During Paul’s board tenure, BP’s Deepwater Horizon drill rig exploded in the Gulf of Mexico, killing 11 workers and coating seabirds, marine life, and shorelines with deadly oil. John, along with SkyTruth partner Ian McDonald (a professor of oceanography at Florida State University), used satellite imagery to demonstrate that BP and government estimates of the amount of oil spewing into the Gulf were more than an order of magnitude too low. Constant news coverage propelled SkyTruth into the national spotlight and put pressure on the federal government to determine the true amount of oil damaging the Gulf ecosystem.  

Johnna was impressed. She already liked SkyTruth’s origin story – how John had left an industry consulting career to bring satellite imagery to the nonprofit environmental world. With the BP disaster, she saw how SkyTruth had solved a major problem. “It was very easy to determine how much oil was really there,” she says now. “Yet the Coast Guard wasn’t doing it. That [realization] was a very powerful moment for me.” She remembers helping John with one of his many interviews during this time. “It was an interview with Al Jazeera and they wanted to do it by Skype,” she says. “But John wasn’t set up with Skype at that time, so we brought him over to our place and set him up for the interview.”

With new-found fame, SkyTruth obtained the resources to start hiring additional staff. Paul decided that instead of serving on the board, it would be more fun to work for SkyTruth. As Chief Technology Officer, Paul helped create and launch the SkyTruth, Oceana, and Google partnership Global Fishing Watch (GFW), which tracks fishing vessels around the world. Johnna also worked on the GFW launch as a contractor. When GFW became an independent organization, Paul left SkyTruth’s staff and joined GFW as its Chief Innovation Officer (he now serves on SkyTruth’s board once again). Johnna had been doing contract work for SkyTruth already and, with Paul moving on, Johnna saw an opportunity to do more work with SkyTruth.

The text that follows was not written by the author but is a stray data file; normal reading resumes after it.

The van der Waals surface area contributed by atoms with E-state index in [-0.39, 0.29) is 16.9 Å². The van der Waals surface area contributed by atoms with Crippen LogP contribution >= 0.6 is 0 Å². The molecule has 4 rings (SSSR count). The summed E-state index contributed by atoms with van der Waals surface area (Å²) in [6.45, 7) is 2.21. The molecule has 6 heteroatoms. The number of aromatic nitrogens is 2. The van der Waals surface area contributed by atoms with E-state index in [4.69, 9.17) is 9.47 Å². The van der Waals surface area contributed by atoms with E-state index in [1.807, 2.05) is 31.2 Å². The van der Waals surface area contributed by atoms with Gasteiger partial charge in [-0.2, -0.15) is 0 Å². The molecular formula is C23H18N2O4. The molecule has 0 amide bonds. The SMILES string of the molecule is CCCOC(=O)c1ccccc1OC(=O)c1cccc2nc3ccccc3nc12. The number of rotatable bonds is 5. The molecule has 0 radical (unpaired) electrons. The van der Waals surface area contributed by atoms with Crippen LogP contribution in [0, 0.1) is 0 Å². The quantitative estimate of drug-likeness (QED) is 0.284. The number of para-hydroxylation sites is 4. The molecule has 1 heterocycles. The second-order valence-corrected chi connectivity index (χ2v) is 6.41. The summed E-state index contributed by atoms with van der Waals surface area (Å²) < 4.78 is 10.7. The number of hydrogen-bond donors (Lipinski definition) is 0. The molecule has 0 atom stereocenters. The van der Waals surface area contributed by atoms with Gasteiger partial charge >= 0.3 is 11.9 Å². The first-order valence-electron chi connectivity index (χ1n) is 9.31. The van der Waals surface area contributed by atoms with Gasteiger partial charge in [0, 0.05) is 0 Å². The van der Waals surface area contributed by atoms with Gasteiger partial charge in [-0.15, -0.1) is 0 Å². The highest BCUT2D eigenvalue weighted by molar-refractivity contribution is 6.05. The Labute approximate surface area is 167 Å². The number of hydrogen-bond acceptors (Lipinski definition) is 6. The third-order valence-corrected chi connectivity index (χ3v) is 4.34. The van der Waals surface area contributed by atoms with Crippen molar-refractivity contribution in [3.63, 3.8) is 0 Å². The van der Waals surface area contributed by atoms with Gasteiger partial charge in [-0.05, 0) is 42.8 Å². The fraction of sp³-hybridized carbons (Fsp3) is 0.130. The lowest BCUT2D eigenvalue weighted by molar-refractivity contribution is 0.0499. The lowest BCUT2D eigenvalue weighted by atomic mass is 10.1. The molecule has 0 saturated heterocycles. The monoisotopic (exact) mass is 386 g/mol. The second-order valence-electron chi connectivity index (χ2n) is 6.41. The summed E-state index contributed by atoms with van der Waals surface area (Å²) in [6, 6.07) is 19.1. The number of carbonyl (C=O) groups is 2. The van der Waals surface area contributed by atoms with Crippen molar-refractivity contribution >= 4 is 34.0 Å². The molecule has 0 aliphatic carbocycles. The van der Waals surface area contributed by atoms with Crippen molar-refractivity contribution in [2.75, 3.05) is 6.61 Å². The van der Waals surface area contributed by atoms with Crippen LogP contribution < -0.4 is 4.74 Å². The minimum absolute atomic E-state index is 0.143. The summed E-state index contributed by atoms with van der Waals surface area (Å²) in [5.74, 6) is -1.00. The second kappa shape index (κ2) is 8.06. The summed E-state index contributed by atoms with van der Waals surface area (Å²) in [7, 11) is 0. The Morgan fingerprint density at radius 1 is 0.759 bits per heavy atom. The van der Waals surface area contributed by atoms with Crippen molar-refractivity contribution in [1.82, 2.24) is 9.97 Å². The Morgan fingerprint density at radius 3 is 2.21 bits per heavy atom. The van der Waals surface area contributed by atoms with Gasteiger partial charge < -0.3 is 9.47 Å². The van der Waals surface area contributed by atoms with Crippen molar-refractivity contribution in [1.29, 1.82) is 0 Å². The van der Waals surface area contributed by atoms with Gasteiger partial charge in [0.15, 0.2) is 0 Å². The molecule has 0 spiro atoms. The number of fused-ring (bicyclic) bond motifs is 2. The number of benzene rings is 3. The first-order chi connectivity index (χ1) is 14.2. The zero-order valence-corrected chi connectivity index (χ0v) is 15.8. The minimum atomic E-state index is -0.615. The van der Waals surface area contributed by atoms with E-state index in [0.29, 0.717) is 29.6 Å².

In particular, after running BTS on her own for a while, Johnna wanted more interaction with people. She enjoyed working with some high profile clients (such as Claire’s Stores in New York, Johns Hopkins Wilmer Eye Institute, and the University of California at Davis) as well as small nonprofits (including local arts groups such as the American Conservation Film Festival and the Contemporary American Theater Festival). But she was starting to feel like the only time she actually talked to people at work was when they had an emergency or problem. She really liked the people at SkyTruth and liked SkyTruth’s mission. “SkyTruth was fabulous in what it was trying to do,” she says, “putting information out there to do good, keeping data free and allowing other people to confirm or deny it.” She particularly likes SkyTruth’s environmental focus. So she approached John and SkyTruth Chief Operating Officer Jenny Allen about joining the team. They jumped at the chance.  

“Johnna brings a delightfully unique set of skills and experiences to our team,” says Jenny. “She fixes pretty much anything that breaks in our systems and always has a novel work-around in her back pocket. Plus, she can knit you a pair of socks while you’re checking your mail at the post office. She’s everyone’s hero.”

And the world needs all the heroes it can get. “It’s pretty depressing out there,” Johnna notes, contemplating the global environment. “So it feels good to be doing something to help.”